Threat Research Blog

iOS Masque Attack Weaponized: A Real World Look

We previously have described the threats of Masque Attacks against iOS in a series of blogs [2,3,4]. Up until now, these attacks had never bee seen carried out in the wild, highlighting that advanced threats were not utilizing mobile to carry out their attacks despite rapid user adoption. However, FireEye has recently uncovered 11 iOS apps within the Hacking Team’s arsenals that utilize Masque Attacks, marking the first instance of targeted iOS malware being used against non-jailbroken iOS devices.

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These apps are reverse engineered and weaponized versions of popular social networking and messaging apps, including: WhatsApp, Twitter, Facebook, Facebook Messenger, WeChat, Google Chrome, Viber, Blackberry Messenger, Skype, Telegram, and VK. Unlike the normal versions of these apps, they come with an extra binary designed to exfiltrate sensitive data and communicate with a remote server. Because all the bundle identifiers are the same as the genuine apps on App Store, they can directly replace the genuine apps on iOS devices prior 8.1.3.

Note that the bundle identifiers are actually configurable by the remote attackers. So for iOS devices above 8.1.3, although the Masque Attack vulnerability has been fixed (apps with the same bundle identifiers cannot replace each other), the attackers can still use a unique bundle identifier to deploy the weaponized app. In this scheme, the attack falls back to the Enpublic attack[1].

Fig 5. shows an example of the runtime behavior of the repackaged Facebook app. Upon launching the app, three consecutive alerts are popped up asking for permission of access the Photo, Microphone, and Contacts.

As shown in Fig. 6, those malicious Masque Attack apps leverage the LC_LOAD_DYLIB command of the MachO format to inject a malicious dylib (named “_PkgSign”) into the genuine executable file. This dylib implements the core malicious logic.

Since each Masque Attack app has different internals, the dylib needs to hook different methods for data exfiltration. As listed in Table 1, the malicious dylib maps each Masque Attack app an id prefixed by “TIGI000” and a customized class for managing the malicious behaviors controlled by the remote server.

APPID Malicious Manager Class Name Bundle ID of Masque Attack App



































Table 1: The mapping of handler class to the bundle id of each Masque Attack app

The injected dylib hooks 52 sensitive functions of 38 classes in the genuine executables. All of the hooked class methods correspond to key functionalities of the genuine apps. For example, hooking “[SKPConversation OnMessage:andMessageobjectid:]” to intercept messages in Whats App and “[VideoVoipCallerView OnBeginTalk:]”  to start recording a outgoing voice call in Wechat App.  

The injected dylib is acting as part of the apps executable file and can read/modify the all data in the app’s containers to gather sensitive information and send them to the remote server. The information includes:

  • Voice call recording in Skype, Wechat, etc.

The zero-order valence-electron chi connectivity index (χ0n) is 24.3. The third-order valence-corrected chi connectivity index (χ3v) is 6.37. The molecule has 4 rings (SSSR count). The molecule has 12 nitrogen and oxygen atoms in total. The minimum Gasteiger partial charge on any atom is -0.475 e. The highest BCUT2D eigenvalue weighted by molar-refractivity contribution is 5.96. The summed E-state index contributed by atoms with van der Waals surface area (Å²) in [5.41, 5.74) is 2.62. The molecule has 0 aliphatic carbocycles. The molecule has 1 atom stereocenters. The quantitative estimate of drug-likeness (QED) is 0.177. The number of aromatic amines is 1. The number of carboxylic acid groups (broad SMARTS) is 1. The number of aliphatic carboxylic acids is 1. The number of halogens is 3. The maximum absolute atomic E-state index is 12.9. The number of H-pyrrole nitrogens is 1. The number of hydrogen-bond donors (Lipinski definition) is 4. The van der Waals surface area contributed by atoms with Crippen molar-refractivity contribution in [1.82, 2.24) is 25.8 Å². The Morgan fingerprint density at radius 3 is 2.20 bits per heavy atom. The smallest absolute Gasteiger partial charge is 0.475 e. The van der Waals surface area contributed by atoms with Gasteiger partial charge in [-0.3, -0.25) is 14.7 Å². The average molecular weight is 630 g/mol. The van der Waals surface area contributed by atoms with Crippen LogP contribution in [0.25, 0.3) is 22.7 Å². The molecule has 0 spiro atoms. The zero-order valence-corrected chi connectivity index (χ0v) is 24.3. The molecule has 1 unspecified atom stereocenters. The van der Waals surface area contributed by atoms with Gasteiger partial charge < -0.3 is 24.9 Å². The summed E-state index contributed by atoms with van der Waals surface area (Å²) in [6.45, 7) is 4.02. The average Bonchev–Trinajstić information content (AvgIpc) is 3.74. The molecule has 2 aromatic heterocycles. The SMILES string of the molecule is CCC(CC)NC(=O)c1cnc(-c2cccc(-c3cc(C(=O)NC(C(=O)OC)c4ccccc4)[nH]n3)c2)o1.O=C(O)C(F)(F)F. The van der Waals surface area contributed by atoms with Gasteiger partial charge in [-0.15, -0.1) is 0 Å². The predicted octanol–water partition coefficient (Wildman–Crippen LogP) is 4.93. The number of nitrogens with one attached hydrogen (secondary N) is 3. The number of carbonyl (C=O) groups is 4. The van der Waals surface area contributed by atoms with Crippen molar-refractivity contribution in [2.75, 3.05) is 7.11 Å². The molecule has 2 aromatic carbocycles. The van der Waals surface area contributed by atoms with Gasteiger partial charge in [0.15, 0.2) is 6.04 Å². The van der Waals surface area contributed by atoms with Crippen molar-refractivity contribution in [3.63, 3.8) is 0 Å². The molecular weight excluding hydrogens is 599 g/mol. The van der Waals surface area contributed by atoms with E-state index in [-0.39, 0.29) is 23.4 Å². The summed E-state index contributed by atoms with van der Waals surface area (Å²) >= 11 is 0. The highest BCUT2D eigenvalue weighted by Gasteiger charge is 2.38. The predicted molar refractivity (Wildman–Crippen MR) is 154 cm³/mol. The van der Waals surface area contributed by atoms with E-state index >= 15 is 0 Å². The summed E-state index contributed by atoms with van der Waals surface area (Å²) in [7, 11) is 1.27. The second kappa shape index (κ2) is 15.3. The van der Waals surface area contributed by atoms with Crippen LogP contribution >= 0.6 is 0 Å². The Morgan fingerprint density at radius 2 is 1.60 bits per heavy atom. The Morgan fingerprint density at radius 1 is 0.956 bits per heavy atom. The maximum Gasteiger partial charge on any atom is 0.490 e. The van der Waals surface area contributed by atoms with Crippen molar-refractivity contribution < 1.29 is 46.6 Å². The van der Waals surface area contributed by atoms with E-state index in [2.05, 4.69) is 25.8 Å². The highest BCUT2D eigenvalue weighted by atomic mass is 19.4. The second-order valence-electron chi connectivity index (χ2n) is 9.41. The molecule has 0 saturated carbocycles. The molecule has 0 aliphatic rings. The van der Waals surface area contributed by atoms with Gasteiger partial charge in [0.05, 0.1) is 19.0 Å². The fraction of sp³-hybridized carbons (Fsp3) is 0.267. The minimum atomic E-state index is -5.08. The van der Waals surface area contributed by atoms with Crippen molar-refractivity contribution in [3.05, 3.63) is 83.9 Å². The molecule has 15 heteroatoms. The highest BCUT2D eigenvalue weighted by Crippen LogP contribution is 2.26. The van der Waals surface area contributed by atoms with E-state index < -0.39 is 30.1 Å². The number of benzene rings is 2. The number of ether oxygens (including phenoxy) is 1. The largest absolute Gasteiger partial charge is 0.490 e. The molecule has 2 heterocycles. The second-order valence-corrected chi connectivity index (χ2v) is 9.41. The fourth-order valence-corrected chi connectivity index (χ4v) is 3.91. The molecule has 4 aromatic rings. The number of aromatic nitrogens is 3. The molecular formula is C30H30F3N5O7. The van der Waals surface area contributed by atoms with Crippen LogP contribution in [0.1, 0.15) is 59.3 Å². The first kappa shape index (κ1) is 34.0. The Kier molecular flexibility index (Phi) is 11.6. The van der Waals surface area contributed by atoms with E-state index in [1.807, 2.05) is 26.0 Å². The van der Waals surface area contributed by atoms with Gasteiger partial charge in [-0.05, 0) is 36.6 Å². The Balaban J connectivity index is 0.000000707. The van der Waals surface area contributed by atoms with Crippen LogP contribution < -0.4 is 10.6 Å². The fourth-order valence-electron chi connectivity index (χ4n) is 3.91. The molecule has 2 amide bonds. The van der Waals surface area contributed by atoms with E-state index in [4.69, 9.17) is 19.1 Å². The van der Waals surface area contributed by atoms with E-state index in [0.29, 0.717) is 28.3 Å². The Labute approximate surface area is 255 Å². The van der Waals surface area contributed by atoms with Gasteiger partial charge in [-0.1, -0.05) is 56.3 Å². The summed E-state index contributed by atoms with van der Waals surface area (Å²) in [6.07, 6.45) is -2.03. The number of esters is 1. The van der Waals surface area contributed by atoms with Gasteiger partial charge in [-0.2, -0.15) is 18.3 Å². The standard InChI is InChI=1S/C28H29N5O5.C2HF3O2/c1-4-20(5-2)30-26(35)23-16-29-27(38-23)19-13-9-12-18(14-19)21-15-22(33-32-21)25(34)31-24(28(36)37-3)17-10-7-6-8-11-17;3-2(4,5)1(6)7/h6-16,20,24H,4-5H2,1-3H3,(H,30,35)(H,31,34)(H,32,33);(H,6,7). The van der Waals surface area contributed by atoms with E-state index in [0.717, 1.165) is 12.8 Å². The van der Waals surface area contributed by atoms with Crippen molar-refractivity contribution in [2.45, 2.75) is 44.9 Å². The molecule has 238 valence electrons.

• Text message intercepting in Skype, Whats App, Facebook messenger, etc.
  • Chrome visited website history
  • Phone call
  • SMS/iMessage content
  • Precise GPS coordinate recording in background
  • Contacts information
  • Photos

Of special note, the dylib has the capability to upload data only from targeted users. It sends the IMEI to the remote server to check if the target device is of interest. The server will instruct whether to exfiltrate data or not. However, we have found logic to bypass the check if the SKIP-LICENSE key is set to 1 in the keychain. So local colludes can set this value to 1 to force data exfiltrating if they find the victim of value.

Finally, all data are reassembled in Json format and sent to the remote server.Fig. 8 shows an example of the uploaded data (actual values anonymized). The items field contains different types of data such as the chat data for the communication apps, geo location information, phone call history, etc.

Configurable via URL scheme

The remote server and malicious behaviors are configurable through URL. In each repackaged sample, we found a customized URL scheme is added to the Info.plist file. The URL schemes follow the pattern “TIGI0000X://”, which is exactly the same as APPID column listed in Table 1.

By hooking the “application:openURL:sourceApplication:annotation:” function, the malicious dylib can parse the configure data when the URL scheme is opened. The configure data is serialized in JSON format, encoded in Base64 and appended right after the customized URL scheme. The attacker can lure the targeted victims to click such URLs via SMS/Email/Web page on the device and customize targeted configurations such as the remote server.


From the attack tools leaked from the Hacking Team, we have now seen that advanced targeted attacks against iOS devices have begun to emerge. We encourage all iOS users to always update their devices to the latest version of iOS and pay close attention to the avenues that they download their apps.


[1] VB2014 paper: Apple without a shell – iOS under targeted attack

[2] iOS Masque Attack Revived: Bypassing Prompt for Trust and App URL Scheme Hijacking

[3] Masque Attack: All Your iOS Apps Belong to Us

[4] Three New Masque Attacks against iOS: Demolishing, Breaking and Hijacking

A Closer Look at iOS Attacks

iOS Attack infographic Thumbnail
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